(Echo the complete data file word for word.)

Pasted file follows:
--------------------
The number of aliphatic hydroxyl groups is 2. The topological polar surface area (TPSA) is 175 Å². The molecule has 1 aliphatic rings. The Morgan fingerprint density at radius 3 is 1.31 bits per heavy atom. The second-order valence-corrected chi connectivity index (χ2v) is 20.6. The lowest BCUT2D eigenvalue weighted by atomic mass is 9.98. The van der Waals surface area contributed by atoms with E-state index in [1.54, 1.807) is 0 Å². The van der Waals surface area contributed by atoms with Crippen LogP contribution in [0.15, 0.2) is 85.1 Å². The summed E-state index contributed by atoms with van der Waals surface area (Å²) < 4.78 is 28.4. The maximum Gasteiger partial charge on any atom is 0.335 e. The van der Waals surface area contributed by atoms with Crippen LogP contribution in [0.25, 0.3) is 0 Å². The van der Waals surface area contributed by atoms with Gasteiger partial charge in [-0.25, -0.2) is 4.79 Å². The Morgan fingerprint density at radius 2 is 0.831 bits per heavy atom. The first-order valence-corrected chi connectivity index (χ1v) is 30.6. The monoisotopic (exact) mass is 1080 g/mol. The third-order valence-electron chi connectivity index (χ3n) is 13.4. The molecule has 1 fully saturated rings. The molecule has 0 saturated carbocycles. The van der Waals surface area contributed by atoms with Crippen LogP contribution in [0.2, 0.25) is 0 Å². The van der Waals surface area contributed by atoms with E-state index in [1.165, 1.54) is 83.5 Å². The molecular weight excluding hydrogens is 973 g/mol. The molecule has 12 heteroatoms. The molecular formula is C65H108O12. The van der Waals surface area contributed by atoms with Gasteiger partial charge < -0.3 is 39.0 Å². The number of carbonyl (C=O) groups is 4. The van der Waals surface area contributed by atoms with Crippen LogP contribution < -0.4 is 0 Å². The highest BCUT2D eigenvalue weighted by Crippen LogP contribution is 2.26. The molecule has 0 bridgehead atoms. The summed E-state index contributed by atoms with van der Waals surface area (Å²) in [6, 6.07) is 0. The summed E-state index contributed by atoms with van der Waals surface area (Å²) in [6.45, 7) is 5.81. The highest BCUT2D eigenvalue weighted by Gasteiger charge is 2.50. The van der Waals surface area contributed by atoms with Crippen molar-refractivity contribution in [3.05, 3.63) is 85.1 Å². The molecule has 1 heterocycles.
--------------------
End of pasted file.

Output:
The number of aliphatic hydroxyl groups is 2. The topological polar surface area (TPSA) is 175 Å². The molecule has 1 aliphatic rings. The Morgan fingerprint density at radius 3 is 1.31 bits per heavy atom. The second-order valence-corrected chi connectivity index (χ2v) is 20.6. The lowest BCUT2D eigenvalue weighted by atomic mass is 9.98. The van der Waals surface area contributed by atoms with E-state index in [1.54, 1.807) is 0 Å². The van der Waals surface area contributed by atoms with Crippen LogP contribution in [0.15, 0.2) is 85.1 Å². The summed E-state index contributed by atoms with van der Waals surface area (Å²) < 4.78 is 28.4. The maximum Gasteiger partial charge on any atom is 0.335 e. The van der Waals surface area contributed by atoms with Crippen LogP contribution in [0.25, 0.3) is 0 Å². The van der Waals surface area contributed by atoms with Gasteiger partial charge in [-0.25, -0.2) is 4.79 Å². The Morgan fingerprint density at radius 2 is 0.831 bits per heavy atom. The first-order valence-corrected chi connectivity index (χ1v) is 30.6. The monoisotopic (exact) mass is 1080 g/mol. The third-order valence-electron chi connectivity index (χ3n) is 13.4. The molecule has 1 fully saturated rings. The molecule has 0 saturated carbocycles. The van der Waals surface area contributed by atoms with Crippen LogP contribution in [0.2, 0.25) is 0 Å². The van der Waals surface area contributed by atoms with E-state index in [1.165, 1.54) is 83.5 Å². The molecular weight excluding hydrogens is 973 g/mol. The molecule has 12 heteroatoms. The molecular formula is C65H108O12. The van der Waals surface area contributed by atoms with Gasteiger partial charge < -0.3 is 39.0 Å². The number of carbonyl (C=O) groups is 4. The van der Waals surface area contributed by atoms with Crippen LogP contribution < -0.4 is 0 Å². The highest BCUT2D eigenvalue weighted by Crippen LogP contribution is 2.26. The molecule has 0 bridgehead atoms. The summed E-state index contributed by atoms with van der Waals surface area (Å²) in [6, 6.07) is 0. The summed E-state index contributed by atoms with van der Waals surface area (Å²) in [6.45, 7) is 5.81. The highest BCUT2D eigenvalue weighted by Gasteiger charge is 2.50. The van der Waals surface area contributed by atoms with Crippen molar-refractivity contribution in [3.05, 3.63) is 85.1 Å². The molecule has 1 heterocycles.